Battery life: Someone who buys a new EV and drives the American average of 13,500 miles a year (see Federal Highway Administration 2022 data) can expect at least a decade of driving before the batteries need to be replaced. Car and Driver says “All EVs sold today include a battery warranty of at least eight years and 100,000 miles.” And some, like Tesla, offer a battery warranty of up to 150,000 miles depending on the specific model — and Tesla says the batteries should last for 300,000 miles before their capacity is reduced to 70 percent of their initial value. Currently, replacing the battery will cost between $12,000 and $17,000 depending on the model. Car and Driver expects the cost to go down over time as battery technology gets better and batteries get cheaper. 

Range: Most EVs sold today have a range of 250 to 300 miles, and several can travel 400 miles with a long-range battery pack. Yes, the stated range is for fairly flat ground on a moderately warm day. Your range will be less if you are driving over the mountains on a cold rainy day, but range will increase as battery technology continues to improve. We can drive our EV from Carson City to Oakland without charging, but on the way back we need to charge part way because overall it is uphill. We have come to enjoy our coffee breaks.

Bottom line: Range anxiety will soon be a thing of the past.

Charging: As the number of EVs on the road increases we will need more charging stations, and this is happening rapidly as state and IRA funded programs expand the network. The bipartisan infrastructure law approved $5 billion in funding for charging stations, and $900 million is already available for states to start constructing them. Remember, most EV owners charge at home, so it is only on longer trips that they need to charge at a station.

Which brings us to the difficulty of apartment renters being able to charge. This is currently a problem that needs to be addressed. Building codes need to be changed to require that a certain number of apartment and condo parking spaces have chargers. More and more communities are requiring this, and it is becoming a marketing point for developers and hotels.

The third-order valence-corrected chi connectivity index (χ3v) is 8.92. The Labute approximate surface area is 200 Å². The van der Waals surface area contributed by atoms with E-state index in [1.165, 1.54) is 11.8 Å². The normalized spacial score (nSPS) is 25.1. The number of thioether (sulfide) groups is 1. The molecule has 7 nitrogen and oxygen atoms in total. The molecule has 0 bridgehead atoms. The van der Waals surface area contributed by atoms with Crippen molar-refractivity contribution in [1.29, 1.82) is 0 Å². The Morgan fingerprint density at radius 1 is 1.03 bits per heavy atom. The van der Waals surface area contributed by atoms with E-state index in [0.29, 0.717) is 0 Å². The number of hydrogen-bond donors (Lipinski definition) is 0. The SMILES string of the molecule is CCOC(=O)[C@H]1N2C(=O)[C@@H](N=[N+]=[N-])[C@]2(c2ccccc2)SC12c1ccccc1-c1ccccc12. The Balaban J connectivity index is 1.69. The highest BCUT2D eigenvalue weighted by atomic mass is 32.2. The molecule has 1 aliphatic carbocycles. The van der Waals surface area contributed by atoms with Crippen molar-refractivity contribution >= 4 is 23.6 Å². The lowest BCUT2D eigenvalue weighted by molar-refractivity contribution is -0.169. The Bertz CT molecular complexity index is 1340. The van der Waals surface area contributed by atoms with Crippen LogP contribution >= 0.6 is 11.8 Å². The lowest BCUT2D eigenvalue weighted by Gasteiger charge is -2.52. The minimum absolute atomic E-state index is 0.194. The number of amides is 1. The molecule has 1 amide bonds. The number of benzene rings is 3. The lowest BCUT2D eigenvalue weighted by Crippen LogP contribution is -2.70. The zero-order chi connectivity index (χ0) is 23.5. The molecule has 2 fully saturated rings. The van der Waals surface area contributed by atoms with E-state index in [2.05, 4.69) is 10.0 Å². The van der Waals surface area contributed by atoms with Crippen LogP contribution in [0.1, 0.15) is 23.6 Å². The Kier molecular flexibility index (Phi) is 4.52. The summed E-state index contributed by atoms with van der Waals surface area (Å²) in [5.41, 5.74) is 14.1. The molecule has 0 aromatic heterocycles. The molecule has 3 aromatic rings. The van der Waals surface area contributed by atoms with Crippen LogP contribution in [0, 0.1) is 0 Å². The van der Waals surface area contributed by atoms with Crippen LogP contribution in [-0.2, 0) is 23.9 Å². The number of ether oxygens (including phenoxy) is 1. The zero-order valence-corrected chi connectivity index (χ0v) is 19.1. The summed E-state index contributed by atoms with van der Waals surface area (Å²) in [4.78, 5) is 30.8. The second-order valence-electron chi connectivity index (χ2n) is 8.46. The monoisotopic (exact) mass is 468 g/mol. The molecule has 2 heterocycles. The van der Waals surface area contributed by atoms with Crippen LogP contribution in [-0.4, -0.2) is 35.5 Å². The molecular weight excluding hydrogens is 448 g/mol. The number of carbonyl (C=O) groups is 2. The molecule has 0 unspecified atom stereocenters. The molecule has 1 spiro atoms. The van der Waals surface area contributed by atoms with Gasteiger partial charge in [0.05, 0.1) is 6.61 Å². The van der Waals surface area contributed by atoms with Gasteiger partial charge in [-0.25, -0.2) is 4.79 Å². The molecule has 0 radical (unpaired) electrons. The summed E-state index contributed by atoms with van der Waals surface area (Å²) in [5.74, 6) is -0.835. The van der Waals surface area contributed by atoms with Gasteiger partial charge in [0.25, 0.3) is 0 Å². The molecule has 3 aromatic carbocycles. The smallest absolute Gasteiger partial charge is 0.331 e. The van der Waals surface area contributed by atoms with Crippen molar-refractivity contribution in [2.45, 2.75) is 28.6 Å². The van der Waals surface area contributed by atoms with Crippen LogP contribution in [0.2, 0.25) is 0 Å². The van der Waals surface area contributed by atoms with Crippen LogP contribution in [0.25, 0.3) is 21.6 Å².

Power outages: Most EV owners charge their cars each night, so a power outage is only an issue if the power is out for several days. Remember, the gas pumps don’t work either if there is no power to run the pump. It all points to the need to increase the resilience and reliability of the electrical grid. 

Emergency evacuation: Let’s say a wildfire or a hurricane is approaching and you expect an evacuation order. Most people will take proactive measures such as fully charging their EV or filling up their gas tank. EVs stuck in a long line of traffic are no more likely to run out of charge than a gasoline vehicle is likely to run out of gas. Remember that when an EV is not going, it does not use any charge. Even if you need the heat on, that will use far less energy than keeping the heat on in a gasoline car. (The rare earth minerals that batteries require and the capacity of the electric grid to support increased demand are complex issues that require more space than is available in this op-ed. Stay tuned for a subsequent piece.)

On its own, switching to EVs is not going to fix our emissions problem (driving less would help even more), but EVs are an important part of the transition to a clean energy economy that will energize American auto manufacturing and save Americans billions of dollars in the coming decades. An even better way to kick our addiction to fossil fuels would be to place a steadily rising fee on carbon pollution and return all the money raised to the American people in a monthly dividend. 

Thousands of economists support this market-driven approach as the most effective way to reduce our GHG emissions. You can learn more about the policy here, and don’t be shy about contacting your congressional representative to urge their support of this policy.

Chas Macquarie is a Carson City resident, a retired civil engineer, an EV owner, and an advocate for clean energy.